Debt Deal Done: Will the U.S. Get Downgraded?


Well, well. Congress did it. And more than a full day ahead of Treasury Secretary Geithner’s absolute deadline on Tuesday, August 2. I will admit, I’m surprised. Not that they reached a deal — after all, I playfully wagered my entire business that a deal would get done with High Yield Wealth editor Steve Mausy. But I figured it would be a midnight deal.

Of course, nothing is signed, sealed and delivered just yet. I expect that may not happen until this evening. But the rhetoric from Congressional leaders and the president suggest the signatures are a formality.

It would seem that the financial markets’ message over the last few trading days was received. Stocks were approaching some pretty important support levels. And members of Congress are investors, too.

Will this deal be enough to keep the ratings agencies from downgrading U.S. debt? I’d like to think so. It seems to me that the ratings agencies have been a little overzealous in targeting the U.S. rating.

Economists are split almost down the middle, polls show. Roughly half say the U.S. credit rating will be lowered.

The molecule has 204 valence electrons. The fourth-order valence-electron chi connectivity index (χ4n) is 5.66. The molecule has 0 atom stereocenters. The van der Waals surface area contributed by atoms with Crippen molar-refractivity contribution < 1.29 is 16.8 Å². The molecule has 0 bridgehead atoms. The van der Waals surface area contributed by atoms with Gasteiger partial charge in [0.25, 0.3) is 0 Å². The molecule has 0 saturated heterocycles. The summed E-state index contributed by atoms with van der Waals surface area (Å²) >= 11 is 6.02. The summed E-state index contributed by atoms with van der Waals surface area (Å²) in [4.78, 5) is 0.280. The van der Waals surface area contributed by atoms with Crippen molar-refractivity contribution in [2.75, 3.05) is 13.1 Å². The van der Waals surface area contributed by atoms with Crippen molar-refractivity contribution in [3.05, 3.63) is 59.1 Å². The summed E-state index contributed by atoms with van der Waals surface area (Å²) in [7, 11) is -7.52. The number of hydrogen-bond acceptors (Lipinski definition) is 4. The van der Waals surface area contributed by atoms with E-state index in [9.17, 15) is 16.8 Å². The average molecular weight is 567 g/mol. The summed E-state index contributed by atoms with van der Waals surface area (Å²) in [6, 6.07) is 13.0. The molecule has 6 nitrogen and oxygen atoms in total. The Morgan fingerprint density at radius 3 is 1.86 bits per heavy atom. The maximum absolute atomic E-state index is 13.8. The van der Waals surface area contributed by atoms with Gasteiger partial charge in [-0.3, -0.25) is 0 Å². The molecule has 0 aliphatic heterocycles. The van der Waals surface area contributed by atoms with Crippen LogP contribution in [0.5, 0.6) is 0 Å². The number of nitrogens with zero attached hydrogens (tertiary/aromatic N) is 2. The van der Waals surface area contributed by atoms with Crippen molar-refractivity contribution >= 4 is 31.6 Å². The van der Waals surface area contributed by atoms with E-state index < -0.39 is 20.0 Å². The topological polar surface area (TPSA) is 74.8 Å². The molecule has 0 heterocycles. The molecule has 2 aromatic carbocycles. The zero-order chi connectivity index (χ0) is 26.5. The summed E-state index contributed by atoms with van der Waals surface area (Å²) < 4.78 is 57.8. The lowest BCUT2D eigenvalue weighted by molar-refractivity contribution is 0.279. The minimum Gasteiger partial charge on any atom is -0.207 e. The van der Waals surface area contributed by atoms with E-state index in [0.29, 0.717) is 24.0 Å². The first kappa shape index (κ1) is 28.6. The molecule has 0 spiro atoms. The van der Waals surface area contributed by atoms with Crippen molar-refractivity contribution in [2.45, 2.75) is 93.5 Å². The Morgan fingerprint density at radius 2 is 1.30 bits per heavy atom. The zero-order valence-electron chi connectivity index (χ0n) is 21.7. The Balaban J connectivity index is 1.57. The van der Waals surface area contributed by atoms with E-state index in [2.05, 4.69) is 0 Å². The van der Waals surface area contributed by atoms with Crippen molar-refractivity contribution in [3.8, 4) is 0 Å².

How much does that matter? Probably not much. U.S. Treasuries are still the safest government debt in the world.

Now, maybe, we can get back to focusing on 2Q earnings, which have been excellent so far. Earnings per share have topped have analyst estimates at about 78 percent of the 305 companies in the S&P 500 that have reported so far. Net income has grown 19% and sales have increased 14% according to Bloomberg.

I’ll say it again, companies have done an excellent job adjusting their production and payrolls for current demand. There is no incentive to hire new workers at this point. The suggestion that companies are not hiring due to uncertainty about government policy or debt levels, or whatever, is just silly. It’s a political fear tactic.

Companies hire to meet demand. And with consumer spending levels essentially set, there’s no need to hire.

The question is, where does new demand come from? Absent new initiatives from government, it’s hard to see where we could see new demand. And so, we should expect unemployment to remain high.


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Gold prices are off today, as the safe haven is less necessary after the debt deal. The U.S. dollar is also stronger. That’s particularly important, as the dollar was plumbing some serious depths.

We often see stocks and the dollar trade inversely, that is, stocks sell off when the dollar rises. But at least for the next week or so, we can expect to see stocks and the dollar trade in tandem as relief about the debt deal lifts both.


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